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Two articles in the November 1996 edition of International Financial Law Review featured structures for securitization and repackaging of assets which are increasingly being located in and partly governed by the laws of Jersey. The articles entitled 'Emerging markets cash flow securitizations take off' and 'Asset repackaging wins further followers' dealt with a wide range of assets which can be repackaged or securitized, often through an offshore SPV, with the funding contributed by a medium-term note or a short-term commercial paper issue.

Jersey-based SPVs and receivables trusts have been used for many such transactions over the last three or four years. The article by Christopher Lewis of Simmons & Simmons described a structure and documentation which will be familiar to many lawyers practising in this field and which are commonly found in Jersey schemes. The types of assets to which he referred were nearly all financial assets. However, the point was made that any asset which generates a predictable cash-flow or a fixed future value capable of being swapped into a cash-flow is suitable for repackaging or securitizing through an SPV.

Probably a majority of the underlying assets of recent Jersey securitization transactions have involved cash-flow receivables. These are by no means limited to receivables due to an originator in an emerging market. While securitization has historically been strong in the US and, since the mid 1980s, in the UK, other EU countries such as France and Italy are becoming increasingly involved in this market. Examples of receivables securitized through a Jersey SPV include:

  • credit card receivables;
  • aircraft and motor lease finance receivables; and
  • receivables due from customers of a wide range of industrial and commercial companies including computer companies, electricity supply companies and travel companies.

The sale of the receivables often takes place through a receivables trust and the originator may continue to hold legal title to the asset or receivable concerned (and remain responsible for day-to-day collection of the receivables) while equitable title to the receivable passes to the receivables purchaser who is also the trustee of the interests held in the receivables under the terms of an English law trust. The beneficiaries of this trust will typically include the SPV/issuer, the originator and sometimes the note or commercial paper holders. Apart from this refinement the basic structure and the documents required are very similar to these listed in Lewis's article.

Some of the reasons for using Jersey as a base for the SPV issuer and/or the trustee of the receivables trust include:

  • A jurisdiction whose principal commercial laws are reasonably familiar to UK lawyers and where the courts will tend to recognize and uphold a choice of English law as the law governing the material documents. Comprehensive legal opinions can also be obtained on all aspects of the structure.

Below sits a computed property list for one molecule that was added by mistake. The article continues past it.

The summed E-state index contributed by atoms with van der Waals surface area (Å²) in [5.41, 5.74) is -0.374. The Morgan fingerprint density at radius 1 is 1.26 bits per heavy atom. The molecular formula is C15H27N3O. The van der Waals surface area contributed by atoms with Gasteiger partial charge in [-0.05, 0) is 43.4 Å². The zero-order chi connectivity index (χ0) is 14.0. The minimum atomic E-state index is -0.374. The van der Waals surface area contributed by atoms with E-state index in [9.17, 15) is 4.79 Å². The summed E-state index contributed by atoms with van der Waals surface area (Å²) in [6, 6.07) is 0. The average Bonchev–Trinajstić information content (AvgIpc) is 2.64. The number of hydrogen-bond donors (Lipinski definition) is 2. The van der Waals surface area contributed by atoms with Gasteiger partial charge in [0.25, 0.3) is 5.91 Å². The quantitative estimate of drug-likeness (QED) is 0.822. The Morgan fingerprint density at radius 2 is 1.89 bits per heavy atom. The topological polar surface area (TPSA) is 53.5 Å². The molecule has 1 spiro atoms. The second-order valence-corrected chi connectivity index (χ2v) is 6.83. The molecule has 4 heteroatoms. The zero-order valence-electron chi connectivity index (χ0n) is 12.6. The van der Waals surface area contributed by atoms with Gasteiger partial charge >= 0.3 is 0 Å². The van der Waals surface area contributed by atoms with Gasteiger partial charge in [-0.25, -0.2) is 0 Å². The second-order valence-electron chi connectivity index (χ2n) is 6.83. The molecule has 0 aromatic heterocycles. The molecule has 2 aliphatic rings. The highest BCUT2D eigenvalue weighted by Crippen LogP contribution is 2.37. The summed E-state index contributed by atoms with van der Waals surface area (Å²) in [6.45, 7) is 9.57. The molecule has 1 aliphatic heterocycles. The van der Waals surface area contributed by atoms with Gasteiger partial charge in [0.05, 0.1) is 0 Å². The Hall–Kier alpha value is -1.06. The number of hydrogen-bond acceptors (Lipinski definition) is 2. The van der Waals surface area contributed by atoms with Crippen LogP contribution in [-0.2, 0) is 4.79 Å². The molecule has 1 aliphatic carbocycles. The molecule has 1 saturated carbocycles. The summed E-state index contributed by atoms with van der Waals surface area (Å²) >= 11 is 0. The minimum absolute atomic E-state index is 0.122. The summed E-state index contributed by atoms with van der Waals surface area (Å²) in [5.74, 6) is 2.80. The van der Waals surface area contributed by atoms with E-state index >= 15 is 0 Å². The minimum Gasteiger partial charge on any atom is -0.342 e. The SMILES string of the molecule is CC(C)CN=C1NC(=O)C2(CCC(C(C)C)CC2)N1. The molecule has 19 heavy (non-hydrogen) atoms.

• A wide range of experienced trust and company administrators who can handle all aspects of the management and administration of SPVs. Points worth highlighting in this connection are: the need for independent directors of the SPV to ensure the SPV is managed and controlled offshore to reduce any withholding tax problems on the cash-flow (and support the off-balance sheet treatment when the SPV is structured as an orphaned entity); the possibility of arranging for the monitoring of receivables collections and payments by and to issuers to be undertaken in Jersey rather than in, say, London by the arranging bank; if the receivables trustee is a Jersey company (often itself a special purpose trust company) then it may make good sense to delegate this part of its duties and functions to a bank or firm of accountants in Jersey. Several firms provide such a function for many securitization structures.
  • The likelihood that ring-fencing of underlying assets in multiple issue (multi-conduct) programmes will be recognized and upheld by the Jersey courts. This may involve separate security documentation including appropriate limited recourse provision and/or, where appropriate, having a separate receivables trust for the different pools of receivables being acquired and being used for the notes or paper issued by the SPV.
  • The likelihood that contractual subordination mechanisms on which the payment applications made by such SPVs are often based will be upheld by Jersey courts.
  • Where the arranging bank and the originator are European, as is increasingly the case, a convenient time zone location.
  • The special Jersey tax treatment which is usually accorded to such SPVs/trusts generally means that these vehicles can be established in Jersey without any Jersey taxation impact.
  • The availability of two-tier structures of the type described in the article by Douglas Doetsch whereby European receivables may be repackaged through a Jersey issuer which issues a note to a single holder, namely a US SPV commercial paper issuer or a US Master Trust. such a two-tier structure allows European originators easier access to the US domestic commercial paper market and may avoid US tax and bankruptcy issues as described in the article by Doetsch.
  • The ability to use a charitable or purpose trust to own the shares in the SPV or the receivables trustee to assist in off-balance sheet accounting treatments.

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